Translated by C.J. Hogarth
is inclined to grumble, but do not mind that, Barbara. God bless her, for she is an excellent soul!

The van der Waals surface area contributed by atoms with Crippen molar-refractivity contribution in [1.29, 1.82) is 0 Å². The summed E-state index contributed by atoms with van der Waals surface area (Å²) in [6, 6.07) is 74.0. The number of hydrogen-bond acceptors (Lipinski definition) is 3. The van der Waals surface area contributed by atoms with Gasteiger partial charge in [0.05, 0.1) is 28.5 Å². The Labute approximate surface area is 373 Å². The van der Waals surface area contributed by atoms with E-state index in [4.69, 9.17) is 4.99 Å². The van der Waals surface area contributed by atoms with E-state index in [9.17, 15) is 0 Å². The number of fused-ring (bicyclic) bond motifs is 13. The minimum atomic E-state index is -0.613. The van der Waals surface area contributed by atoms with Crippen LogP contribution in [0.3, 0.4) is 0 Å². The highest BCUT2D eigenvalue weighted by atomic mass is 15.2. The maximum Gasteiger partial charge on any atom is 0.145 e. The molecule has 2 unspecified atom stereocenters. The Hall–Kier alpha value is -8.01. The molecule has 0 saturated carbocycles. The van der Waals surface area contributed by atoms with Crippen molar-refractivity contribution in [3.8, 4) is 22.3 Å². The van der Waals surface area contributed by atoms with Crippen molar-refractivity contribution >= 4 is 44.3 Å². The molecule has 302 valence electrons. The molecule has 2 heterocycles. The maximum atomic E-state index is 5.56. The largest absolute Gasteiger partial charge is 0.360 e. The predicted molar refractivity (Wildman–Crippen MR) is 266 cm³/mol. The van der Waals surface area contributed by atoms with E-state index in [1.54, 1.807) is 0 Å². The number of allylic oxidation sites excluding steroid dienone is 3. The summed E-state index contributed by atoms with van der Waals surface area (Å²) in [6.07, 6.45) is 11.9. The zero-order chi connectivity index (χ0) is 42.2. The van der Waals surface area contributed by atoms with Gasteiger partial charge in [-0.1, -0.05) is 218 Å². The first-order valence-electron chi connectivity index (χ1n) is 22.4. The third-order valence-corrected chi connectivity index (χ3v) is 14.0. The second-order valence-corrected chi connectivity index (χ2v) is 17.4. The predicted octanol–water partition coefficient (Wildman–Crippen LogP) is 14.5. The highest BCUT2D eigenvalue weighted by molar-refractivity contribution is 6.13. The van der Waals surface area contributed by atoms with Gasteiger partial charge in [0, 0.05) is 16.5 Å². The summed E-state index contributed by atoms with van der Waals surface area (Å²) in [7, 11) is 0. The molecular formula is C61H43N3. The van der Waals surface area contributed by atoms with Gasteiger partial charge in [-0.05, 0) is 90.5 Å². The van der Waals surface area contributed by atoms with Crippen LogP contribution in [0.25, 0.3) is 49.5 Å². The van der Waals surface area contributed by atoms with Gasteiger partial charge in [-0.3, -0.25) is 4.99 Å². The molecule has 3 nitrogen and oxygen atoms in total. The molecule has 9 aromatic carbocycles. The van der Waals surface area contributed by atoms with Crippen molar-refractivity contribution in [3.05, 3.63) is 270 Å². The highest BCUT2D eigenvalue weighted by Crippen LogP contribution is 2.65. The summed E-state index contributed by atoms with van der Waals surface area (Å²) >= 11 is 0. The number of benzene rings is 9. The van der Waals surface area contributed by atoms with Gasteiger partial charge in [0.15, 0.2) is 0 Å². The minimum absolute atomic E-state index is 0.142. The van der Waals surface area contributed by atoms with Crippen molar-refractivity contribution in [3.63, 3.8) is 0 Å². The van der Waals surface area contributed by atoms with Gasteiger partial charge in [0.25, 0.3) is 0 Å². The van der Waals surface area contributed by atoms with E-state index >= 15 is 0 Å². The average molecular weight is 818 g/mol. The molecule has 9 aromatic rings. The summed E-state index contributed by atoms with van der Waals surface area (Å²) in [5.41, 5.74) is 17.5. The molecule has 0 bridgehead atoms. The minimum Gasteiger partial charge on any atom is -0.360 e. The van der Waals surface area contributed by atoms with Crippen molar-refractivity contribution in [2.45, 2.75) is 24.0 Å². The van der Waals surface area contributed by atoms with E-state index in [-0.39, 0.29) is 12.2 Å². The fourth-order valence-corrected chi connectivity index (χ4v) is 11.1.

But what sort of an abode have I lighted upon, Barbara Alexievna? What sort of a tenement, do you think, is this? Formerly, as you know, I used to live in absolute stillness--so much so that if a fly took wing it could plainly be heard buzzing. Here, however, all is turmoil and shouting and clatter. The PLAN of the tenement you know already. Imagine a long corridor, quite dark, and by no means clean. To the right a dead wall, and to the left a row of doors stretching as far as the line of rooms extends. These rooms are tenanted by different people--by one, by two, or by three lodgers as the case may be, but in this arrangement there is no sort of system, and the place is a perfect Noah's Ark. Most of the lodgers are respectable, educated, and even bookish people. In particular they include a tchinovnik (one of the literary staff in some government department), who is so well-read that he can expound Homer or